there may even be times

where we use both. Those are

two-step problems. Have

students flip iPads upside down

and place them on their laps.

Assess 1.1

Observe students strategies

Check for Understanding for solving addition with more

than three addends.

Part 2 Teacher Input/Inquiry

Using slide 5 of Smartboard

-Intro of learning target

lesson, ask students to make

-explanation procedures

up their own unit for our story

-teacher demonstration

problems. Ex: marbles, stickers,

-teacher think aloud

pencils, etc.

laps.

ask students what the problem

is asking for. Emphasize that

the words in all implies

addition.

Students provide an

explanation of why they think

we should use addition.

ask the same question. What

is the problem asking? Note

the word give implies

subtraction.

Students provide an

explanation of why they think

we should use subtraction.

diagrams provided at the

bottom of the slide. Note that

all the diagrams may be used

for each problem.

explanations as to why they

would fill out the diagram they

way they are.

two problems.

Have students provide a

answers.

The students give a thumbs up/

Assess 1.2

solve addition problems with

more than three addends.

Students make up unit for

story problems.

show understanding.

Part 3 Guided support/practice Briefly explain the students

-Pair/collaborative work

math journal pages 142-143.

-indiv work & partner check

Demonstrate how to do ball-teacher(s) roam and assist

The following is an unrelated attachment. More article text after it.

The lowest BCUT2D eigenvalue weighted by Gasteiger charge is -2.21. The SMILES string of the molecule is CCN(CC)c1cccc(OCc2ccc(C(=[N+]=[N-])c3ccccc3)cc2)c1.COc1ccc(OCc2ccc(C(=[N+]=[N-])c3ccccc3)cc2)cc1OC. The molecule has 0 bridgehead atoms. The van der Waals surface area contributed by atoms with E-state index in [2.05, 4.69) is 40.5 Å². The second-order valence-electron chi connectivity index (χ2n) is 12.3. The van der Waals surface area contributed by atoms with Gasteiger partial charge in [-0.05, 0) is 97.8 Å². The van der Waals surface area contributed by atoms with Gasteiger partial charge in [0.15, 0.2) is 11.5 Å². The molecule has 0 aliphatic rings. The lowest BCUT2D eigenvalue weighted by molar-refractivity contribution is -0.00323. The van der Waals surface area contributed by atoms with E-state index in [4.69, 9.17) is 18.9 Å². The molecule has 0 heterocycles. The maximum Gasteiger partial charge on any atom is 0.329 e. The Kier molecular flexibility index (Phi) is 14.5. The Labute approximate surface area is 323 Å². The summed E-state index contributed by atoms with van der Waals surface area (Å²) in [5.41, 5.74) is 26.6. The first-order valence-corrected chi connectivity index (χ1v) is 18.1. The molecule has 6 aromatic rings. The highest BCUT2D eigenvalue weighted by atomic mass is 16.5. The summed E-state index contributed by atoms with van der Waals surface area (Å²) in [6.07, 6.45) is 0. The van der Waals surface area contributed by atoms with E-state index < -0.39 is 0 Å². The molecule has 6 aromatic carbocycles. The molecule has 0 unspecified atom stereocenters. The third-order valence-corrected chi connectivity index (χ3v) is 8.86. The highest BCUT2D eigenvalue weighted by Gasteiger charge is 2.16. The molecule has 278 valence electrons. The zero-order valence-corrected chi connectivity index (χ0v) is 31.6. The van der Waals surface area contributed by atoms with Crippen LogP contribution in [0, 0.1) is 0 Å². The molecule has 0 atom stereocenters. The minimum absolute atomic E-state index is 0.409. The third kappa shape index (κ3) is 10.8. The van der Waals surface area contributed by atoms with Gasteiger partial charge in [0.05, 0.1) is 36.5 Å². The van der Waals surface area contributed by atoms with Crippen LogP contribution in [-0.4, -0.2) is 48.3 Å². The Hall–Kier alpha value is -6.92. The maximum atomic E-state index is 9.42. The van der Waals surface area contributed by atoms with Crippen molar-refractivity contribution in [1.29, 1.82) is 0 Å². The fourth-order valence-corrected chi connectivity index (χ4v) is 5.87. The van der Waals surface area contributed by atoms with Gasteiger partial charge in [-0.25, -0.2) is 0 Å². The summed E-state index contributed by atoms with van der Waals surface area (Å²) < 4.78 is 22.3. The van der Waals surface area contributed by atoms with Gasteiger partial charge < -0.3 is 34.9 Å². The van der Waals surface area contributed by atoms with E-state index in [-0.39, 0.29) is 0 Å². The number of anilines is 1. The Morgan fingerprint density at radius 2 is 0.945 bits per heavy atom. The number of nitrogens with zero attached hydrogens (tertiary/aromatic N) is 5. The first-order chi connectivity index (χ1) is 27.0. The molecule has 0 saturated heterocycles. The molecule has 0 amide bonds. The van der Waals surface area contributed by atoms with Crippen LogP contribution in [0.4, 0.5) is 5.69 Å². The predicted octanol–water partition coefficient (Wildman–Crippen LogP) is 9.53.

park estimates with the first

two problems on page 142.

understanding.

Students assist in providing

answers to problems.

their math partners to

complete math journal pages

142-143.

partners and set to work on

their math journal pages.

Assess 1.3

While roaming the classroom,

Check for Understanding check on work being done in

math journals and discussion

between partners. Pay special

note to academic vocabulary.

Part 4 Closure

Use an attention getter to get

-Restate learning target

the classs attention. Have a

student reread our learning

target that is on the Smartboard.

Direct students to put away

their materials and prepare for

the next activity.

journals and discuss solutions

with their math partners.

Student reads learning target

on Smartboard.

and prepare for the next

activity.

Student #

Above-Level:

1. Can identify whether

addition or subtraction is

necessary.

2. Can identify the most

appropriate diagram to

use.

3. Few to no errors in

computation.

Moderate:

1. Has some difficulty

determining whether to use

addition or subtraction.

2. Sometimes uses the

most appropriate diagram.

3. Computational errors

occur occasionally.

Below Level:

1. Has great difficulty

determining whether to use

addition or subtraction.

2. Use the wrong diagram

often.

3. Has frequent errors in

computation.

Lesson Five

TPA-Referenced Lesson Template*

Lesson Title

MN/CC State Standard(s)

Central Focus

Learning Target

a. Domain-specific vocabulary

b. Any needed sentence structures

c. Language demands: Planned

points where students will use AL

Needed modifications/supports